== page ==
While most BHSEC students have heard of the Academic Integrity Board, they may not know what specifically the academic integrity board can do for them. Along with discussing issues of integrity nature, the board has the ability to hear cases from students who think they have been wrongly accused. The board listens to both sides of the story and then determines if the perpetrator did in fact cheat or if the essay was written in a completely trustworthy and legal manner.

The Academic Integrity Board is something that most colleges have, but most high schools do not, and the board encourages students to come before us and state their side of the story if they think that they have been wrongly accused. As well as hearing student’s cases, the Academic Integrity board also urges students with any questions, suggestions or concerns to contact one of the board members and explain their ideas. While the board aims for perfection, we are still learning, growing and evolving, just like BHSEC itself seems to be constantly doing.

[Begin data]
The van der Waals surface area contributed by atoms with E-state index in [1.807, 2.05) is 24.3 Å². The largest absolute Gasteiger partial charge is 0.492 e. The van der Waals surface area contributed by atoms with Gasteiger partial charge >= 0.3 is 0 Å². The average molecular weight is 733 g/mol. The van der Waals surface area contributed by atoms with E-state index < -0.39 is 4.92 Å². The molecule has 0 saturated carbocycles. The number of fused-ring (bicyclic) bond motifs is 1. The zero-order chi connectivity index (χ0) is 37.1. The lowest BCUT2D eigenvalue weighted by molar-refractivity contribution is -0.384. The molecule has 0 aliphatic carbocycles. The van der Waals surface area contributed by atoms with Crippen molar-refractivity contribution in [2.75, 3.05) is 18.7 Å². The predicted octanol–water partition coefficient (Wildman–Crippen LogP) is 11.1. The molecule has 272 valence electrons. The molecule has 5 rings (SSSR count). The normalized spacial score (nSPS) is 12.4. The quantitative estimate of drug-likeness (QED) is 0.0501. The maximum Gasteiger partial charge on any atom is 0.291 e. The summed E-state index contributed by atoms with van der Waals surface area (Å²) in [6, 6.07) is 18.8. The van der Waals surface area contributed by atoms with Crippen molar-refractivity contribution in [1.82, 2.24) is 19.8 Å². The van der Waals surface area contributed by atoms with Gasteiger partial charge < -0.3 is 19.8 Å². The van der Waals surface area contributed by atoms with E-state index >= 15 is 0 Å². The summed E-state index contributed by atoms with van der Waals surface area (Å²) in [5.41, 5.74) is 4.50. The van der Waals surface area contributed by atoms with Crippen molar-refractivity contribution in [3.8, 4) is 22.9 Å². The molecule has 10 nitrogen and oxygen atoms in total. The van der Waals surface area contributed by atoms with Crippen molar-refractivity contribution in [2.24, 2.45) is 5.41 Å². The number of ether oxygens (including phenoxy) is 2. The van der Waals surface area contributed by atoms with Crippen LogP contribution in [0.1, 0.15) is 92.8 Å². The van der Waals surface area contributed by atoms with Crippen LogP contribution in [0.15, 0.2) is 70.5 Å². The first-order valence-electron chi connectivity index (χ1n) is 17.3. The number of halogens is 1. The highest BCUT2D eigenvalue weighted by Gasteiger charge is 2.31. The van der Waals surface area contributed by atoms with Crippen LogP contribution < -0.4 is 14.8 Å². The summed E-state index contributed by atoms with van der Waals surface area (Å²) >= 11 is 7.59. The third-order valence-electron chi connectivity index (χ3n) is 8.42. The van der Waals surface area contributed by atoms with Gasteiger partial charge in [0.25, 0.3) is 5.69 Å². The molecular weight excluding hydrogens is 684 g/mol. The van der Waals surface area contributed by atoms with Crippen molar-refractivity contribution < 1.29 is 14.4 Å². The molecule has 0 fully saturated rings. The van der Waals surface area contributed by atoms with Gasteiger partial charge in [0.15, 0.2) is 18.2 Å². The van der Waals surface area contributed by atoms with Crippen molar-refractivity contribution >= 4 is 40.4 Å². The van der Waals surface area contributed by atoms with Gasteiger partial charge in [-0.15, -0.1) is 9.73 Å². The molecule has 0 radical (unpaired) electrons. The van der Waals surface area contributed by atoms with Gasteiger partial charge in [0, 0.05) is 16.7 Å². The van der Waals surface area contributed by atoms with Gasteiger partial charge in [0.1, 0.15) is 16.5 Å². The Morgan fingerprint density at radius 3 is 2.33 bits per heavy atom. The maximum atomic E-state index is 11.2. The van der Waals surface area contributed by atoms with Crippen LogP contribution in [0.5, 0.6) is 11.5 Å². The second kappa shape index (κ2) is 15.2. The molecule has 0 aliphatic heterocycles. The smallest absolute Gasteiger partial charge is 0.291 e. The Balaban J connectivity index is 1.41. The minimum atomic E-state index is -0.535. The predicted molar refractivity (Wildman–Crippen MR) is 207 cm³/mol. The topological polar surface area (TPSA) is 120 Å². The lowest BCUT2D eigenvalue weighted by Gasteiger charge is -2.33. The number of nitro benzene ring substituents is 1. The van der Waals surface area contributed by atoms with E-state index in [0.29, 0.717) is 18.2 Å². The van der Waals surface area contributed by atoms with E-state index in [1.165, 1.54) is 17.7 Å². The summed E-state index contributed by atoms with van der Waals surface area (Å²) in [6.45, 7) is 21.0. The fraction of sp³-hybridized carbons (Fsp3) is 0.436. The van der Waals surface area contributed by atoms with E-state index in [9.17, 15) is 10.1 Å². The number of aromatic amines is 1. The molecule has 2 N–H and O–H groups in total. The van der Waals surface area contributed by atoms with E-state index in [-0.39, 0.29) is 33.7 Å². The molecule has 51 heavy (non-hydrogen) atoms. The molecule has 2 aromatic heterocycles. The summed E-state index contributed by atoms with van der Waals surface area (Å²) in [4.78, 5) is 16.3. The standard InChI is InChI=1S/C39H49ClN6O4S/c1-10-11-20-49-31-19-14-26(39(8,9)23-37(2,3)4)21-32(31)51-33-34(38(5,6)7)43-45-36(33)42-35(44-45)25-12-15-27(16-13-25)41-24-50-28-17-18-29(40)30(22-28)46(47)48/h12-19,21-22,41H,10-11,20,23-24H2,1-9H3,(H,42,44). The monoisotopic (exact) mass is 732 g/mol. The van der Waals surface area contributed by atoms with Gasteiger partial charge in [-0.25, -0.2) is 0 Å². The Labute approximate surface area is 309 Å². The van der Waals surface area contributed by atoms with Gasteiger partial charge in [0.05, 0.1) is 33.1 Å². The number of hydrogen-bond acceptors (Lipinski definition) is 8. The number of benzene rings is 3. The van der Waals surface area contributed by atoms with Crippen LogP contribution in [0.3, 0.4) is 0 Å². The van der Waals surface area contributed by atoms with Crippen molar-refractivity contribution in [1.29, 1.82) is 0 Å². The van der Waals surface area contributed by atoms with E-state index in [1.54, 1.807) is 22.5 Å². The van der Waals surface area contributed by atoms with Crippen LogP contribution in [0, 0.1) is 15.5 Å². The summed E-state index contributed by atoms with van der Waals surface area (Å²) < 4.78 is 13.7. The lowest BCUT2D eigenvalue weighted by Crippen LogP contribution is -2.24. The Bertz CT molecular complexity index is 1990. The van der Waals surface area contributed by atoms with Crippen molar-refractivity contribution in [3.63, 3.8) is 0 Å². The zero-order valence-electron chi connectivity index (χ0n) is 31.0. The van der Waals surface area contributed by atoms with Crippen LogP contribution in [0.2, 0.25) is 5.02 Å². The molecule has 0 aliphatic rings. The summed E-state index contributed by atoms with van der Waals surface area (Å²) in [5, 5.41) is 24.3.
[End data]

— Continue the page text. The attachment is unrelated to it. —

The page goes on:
Incidents During The 2012-2013 School Year:

Type of Violation:

Number of Violations:


23 Cases


27 Cases


4 Cases


11 Cases

Facilitating Academic Dishonesty

3 Cases




Iolanthe Brooks ’15

‪Every BHSEC student has walked through, by, or at least seen the Baruch Housing Developments that BHSEC nests in. For many of us, the large, monotonous brick buildings have melted into the scenery of our walk to school, and the fact that these buildings have a rich, complex history may not have occurred to many students. In fact, the 17 buildings that make up the development not only have a past built quite literally on a couple men’s lifelong struggles to improve the tenement district, but also are unique among housing projects for their size, age demographics, and crime rates.